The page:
The Asian transfer pricing landscape continues to change, with new initiatives being announced by the governments of both China and South Korea designed to consolidate and protect the integrity of their respective tax systems. These initiatives continue to address the issues identified in the OECD’s Base Erosion and Profit Shifting (“BEPS”) project.
The Chinese State Administration of Taxation (“SAT”) has issued a directive to its officers to increase their focus on both royalty and service payments made to foreign related parties. While these have been areas of concern to the SAT for a number of years, the BEPS initiatives have brought additional focus on these transactions with the directive instructing the bureaus to report all royalty and service fee payments to offshore related parties in the period 2004 through 2013. These are all open years for Chinese taxpayers. While there has been no change in the Chinese law, the BEPS initiatives have brought into closer focus the use by multinationals of intellectual property holding companies, especially those which are passive holders of intellectual property (often located in low-tax jurisdictions) created by other parts of the multinational’s business. The royalty debate is further complicated by issues such as the generation of local marketing intangibles by Chinese distributors and local manufacturing intangibles due to process improvements and location-savings achieved by Chinese manufacturers. Similarly, with service payments, the increasing scrutiny that the SAT is putting on these transactions is focusing on ensuring that the amounts payable are truly arm’s length and commensurate with actual benefits derived from the services.
Companies with Chinese operations therefore need to be very cognizant that the precision and evidentiary standards required to be met in order to obtain either or both royalty and services deductions in China are significantly higher than in many developed countries. As such, the typically global approach many multinationals take to service fee and royalty compliance will not meet the expectations of the SAT, where the onus is effectively on the taxpayer to validate the deductibility of the expense. Furthermore, the Chinese analysis must address the local issues that will be pursued by the SAT.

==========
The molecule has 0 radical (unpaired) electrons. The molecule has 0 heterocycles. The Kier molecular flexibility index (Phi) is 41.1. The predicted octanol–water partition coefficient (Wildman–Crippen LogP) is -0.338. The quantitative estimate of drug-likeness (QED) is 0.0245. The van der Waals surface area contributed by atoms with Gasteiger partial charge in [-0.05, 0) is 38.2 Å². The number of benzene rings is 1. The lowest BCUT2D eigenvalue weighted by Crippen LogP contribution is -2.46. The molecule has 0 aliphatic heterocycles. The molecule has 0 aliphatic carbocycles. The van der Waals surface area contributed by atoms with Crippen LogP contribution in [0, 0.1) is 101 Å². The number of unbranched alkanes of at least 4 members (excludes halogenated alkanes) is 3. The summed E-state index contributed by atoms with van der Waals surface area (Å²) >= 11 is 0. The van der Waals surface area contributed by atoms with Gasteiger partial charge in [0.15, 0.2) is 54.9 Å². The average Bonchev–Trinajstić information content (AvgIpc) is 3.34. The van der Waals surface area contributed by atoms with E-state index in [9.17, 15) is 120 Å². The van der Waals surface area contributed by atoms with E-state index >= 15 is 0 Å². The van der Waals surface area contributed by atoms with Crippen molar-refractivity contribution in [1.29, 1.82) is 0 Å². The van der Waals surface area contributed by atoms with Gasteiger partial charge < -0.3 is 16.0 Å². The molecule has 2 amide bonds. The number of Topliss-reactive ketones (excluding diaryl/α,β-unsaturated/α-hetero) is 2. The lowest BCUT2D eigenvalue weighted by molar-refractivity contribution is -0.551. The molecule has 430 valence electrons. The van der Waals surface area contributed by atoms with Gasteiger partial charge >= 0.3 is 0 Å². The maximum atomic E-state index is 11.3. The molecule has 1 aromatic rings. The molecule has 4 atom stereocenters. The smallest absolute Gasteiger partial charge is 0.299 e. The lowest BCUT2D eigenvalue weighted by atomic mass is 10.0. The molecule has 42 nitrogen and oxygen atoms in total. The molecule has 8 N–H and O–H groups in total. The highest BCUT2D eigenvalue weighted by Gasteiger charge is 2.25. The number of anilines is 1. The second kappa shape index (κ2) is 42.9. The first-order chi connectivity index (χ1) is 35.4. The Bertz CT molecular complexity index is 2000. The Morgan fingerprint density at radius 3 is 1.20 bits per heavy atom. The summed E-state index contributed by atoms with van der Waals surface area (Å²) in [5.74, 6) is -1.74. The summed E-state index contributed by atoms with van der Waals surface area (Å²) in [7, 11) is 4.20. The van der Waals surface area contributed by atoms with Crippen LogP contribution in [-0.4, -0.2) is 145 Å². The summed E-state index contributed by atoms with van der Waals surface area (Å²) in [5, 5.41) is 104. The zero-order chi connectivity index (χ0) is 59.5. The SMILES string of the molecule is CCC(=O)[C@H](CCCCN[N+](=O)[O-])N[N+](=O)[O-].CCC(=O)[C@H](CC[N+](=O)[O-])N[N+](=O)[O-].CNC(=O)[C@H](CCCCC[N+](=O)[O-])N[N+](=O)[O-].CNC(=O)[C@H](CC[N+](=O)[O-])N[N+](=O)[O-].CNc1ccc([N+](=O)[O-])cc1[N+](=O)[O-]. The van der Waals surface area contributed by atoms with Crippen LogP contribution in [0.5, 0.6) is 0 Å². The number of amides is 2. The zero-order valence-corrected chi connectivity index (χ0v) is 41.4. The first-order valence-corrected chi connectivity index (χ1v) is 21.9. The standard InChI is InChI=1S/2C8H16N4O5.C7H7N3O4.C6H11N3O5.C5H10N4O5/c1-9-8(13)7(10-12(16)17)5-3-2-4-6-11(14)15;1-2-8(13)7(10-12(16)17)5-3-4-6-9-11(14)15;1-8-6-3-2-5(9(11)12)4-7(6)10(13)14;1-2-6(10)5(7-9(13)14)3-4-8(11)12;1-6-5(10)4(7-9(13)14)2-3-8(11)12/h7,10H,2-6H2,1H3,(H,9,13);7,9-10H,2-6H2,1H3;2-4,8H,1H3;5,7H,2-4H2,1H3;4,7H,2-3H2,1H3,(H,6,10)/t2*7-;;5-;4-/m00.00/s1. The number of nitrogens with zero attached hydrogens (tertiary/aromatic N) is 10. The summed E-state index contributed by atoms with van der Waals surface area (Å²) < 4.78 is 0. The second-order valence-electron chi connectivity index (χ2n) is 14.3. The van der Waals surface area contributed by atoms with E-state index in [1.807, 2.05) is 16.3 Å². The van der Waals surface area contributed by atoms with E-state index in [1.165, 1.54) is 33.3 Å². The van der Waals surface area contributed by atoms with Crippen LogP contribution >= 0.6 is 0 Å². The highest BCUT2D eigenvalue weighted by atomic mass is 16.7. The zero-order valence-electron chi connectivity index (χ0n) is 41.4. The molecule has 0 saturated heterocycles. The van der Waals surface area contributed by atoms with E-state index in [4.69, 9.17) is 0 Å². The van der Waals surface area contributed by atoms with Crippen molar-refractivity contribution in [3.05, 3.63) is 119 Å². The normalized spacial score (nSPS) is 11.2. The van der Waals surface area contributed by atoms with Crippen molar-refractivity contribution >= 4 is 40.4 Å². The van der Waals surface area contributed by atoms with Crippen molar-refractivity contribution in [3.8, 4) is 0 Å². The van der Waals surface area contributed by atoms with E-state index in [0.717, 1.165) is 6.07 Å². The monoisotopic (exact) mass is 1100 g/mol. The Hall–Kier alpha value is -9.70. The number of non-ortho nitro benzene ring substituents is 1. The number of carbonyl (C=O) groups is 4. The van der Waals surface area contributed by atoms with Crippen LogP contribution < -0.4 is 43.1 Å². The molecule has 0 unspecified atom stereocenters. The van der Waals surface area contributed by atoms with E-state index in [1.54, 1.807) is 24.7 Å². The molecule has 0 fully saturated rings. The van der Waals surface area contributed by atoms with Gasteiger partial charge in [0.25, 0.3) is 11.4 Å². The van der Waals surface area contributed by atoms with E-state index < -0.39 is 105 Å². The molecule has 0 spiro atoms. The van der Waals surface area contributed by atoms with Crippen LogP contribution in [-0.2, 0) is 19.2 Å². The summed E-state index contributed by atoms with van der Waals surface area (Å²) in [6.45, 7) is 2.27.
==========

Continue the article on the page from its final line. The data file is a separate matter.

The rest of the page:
The South Korean government has announced new legislation that involves tightening rules around thin capitalization; increasing the penalties for tax evasion; relaxing related party disclosure thresholds; and introducing a new “corporate accumulated earnings tax” that is designed to encourage corporations to repatriate or use their profits rather than just retain and accumulate them. This new tax of 10% payable on net income applies to companies with in excess of KRW 50 billion in equity capital (USD 50 million) and certain Korean corporations worth in excess of KRW 5 trillion (USD 5 billion). The rate can be reduced by a formula that takes into account amounts spent on new investments, local remuneration and dividends.
The proposed reduction in the thin capitalization ratio from 3:1 to 2:1 is consistent with the approach of a number of Asia Pacific jurisdictions. Any non-qualifying interest paid will be treated as a non-deductible dividend for Korean tax purposes. The legislation also proposes that companies that fail to file or under-report income from related party transactions will be subject to a penalty of 60% of the evaded tax and it is proposed that the statute bar for evasion be extended from the current 10 years to 15 years. By contrast, the concessions on the transfer pricing reporting requirements are less significant, doubling the thresholds to KRW 200 million (USD 200,000) for each transaction and KRW 1 billion (USD 1 million) in aggregate for all transactions.
In an age when the OECD is talking about standardizing transfer pricing issues and compliance requirements across its members and more broadly, and is espousing the need for multinational (not unilateral) actions to address the issues associated with BEPS, individual countries continue to prioritise the protection of their own tax systems. This is not a criticism as each country has a sovereign right to tax and must protect its tax base but it is a reflection of the fact that the task the OECD has set itself to bring international consensus to the global taxing system is a massive ongoing task that will likely prove to be futile. In the meantime, multinationals must be aware of the specific issues required to be addressed in each country and should not fall into the trap of approaching regions or clusters of countries on a holistic basis.
Our partner firm for Transfer Pricing, Quantera Global, recently published this article.